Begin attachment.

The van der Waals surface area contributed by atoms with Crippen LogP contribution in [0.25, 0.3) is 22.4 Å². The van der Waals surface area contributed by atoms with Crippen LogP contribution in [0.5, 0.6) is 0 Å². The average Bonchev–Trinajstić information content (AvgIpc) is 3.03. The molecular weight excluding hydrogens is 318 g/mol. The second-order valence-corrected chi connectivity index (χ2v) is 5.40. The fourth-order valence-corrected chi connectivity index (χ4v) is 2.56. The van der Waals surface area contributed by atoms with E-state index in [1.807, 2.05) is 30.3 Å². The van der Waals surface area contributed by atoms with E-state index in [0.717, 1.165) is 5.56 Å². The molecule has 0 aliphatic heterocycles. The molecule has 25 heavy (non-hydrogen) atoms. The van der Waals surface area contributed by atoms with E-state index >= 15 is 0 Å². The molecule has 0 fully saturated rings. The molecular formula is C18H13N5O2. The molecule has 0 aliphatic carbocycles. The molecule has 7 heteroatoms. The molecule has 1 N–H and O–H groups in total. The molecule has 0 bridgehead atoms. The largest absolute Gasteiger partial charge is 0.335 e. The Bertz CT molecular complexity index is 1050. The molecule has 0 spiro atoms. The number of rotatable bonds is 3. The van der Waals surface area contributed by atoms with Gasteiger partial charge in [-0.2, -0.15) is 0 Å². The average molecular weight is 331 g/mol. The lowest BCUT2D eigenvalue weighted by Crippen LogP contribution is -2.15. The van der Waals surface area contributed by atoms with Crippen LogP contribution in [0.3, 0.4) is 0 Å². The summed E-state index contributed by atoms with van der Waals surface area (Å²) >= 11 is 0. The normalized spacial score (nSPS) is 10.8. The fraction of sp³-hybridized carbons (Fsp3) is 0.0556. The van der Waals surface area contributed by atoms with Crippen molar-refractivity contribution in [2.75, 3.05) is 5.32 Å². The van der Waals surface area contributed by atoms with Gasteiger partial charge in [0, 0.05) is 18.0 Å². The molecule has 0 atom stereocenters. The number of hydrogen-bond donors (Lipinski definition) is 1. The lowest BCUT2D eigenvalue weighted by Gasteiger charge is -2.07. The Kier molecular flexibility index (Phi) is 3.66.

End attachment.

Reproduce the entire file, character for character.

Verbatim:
The van der Waals surface area contributed by atoms with Crippen LogP contribution in [0.25, 0.3) is 22.4 Å². The van der Waals surface area contributed by atoms with Crippen LogP contribution in [0.5, 0.6) is 0 Å². The average Bonchev–Trinajstić information content (AvgIpc) is 3.03. The molecular weight excluding hydrogens is 318 g/mol. The second-order valence-corrected chi connectivity index (χ2v) is 5.40. The fourth-order valence-corrected chi connectivity index (χ4v) is 2.56. The van der Waals surface area contributed by atoms with E-state index in [1.807, 2.05) is 30.3 Å². The van der Waals surface area contributed by atoms with E-state index in [0.717, 1.165) is 5.56 Å². The molecule has 0 aliphatic heterocycles. The molecule has 25 heavy (non-hydrogen) atoms. The van der Waals surface area contributed by atoms with E-state index >= 15 is 0 Å². The molecule has 0 fully saturated rings. The molecular formula is C18H13N5O2. The molecule has 0 aliphatic carbocycles. The molecule has 7 heteroatoms. The molecule has 1 N–H and O–H groups in total. The molecule has 0 bridgehead atoms. The largest absolute Gasteiger partial charge is 0.335 e. The Bertz CT molecular complexity index is 1050. The molecule has 0 spiro atoms. The number of rotatable bonds is 3. The van der Waals surface area contributed by atoms with Gasteiger partial charge in [-0.2, -0.15) is 0 Å². The average molecular weight is 331 g/mol. The lowest BCUT2D eigenvalue weighted by Crippen LogP contribution is -2.15. The van der Waals surface area contributed by atoms with Crippen LogP contribution in [0.3, 0.4) is 0 Å². The summed E-state index contributed by atoms with van der Waals surface area (Å²) >= 11 is 0. The normalized spacial score (nSPS) is 10.8. The fraction of sp³-hybridized carbons (Fsp3) is 0.0556. The van der Waals surface area contributed by atoms with Crippen molar-refractivity contribution in [2.75, 3.05) is 5.32 Å². The van der Waals surface area contributed by atoms with Gasteiger partial charge in [0, 0.05) is 18.0 Å². The molecule has 0 atom stereocenters. The number of hydrogen-bond donors (Lipinski definition) is 1. The lowest BCUT2D eigenvalue weighted by Gasteiger charge is -2.07. The Kier molecular flexibility index (Phi) is 3.66.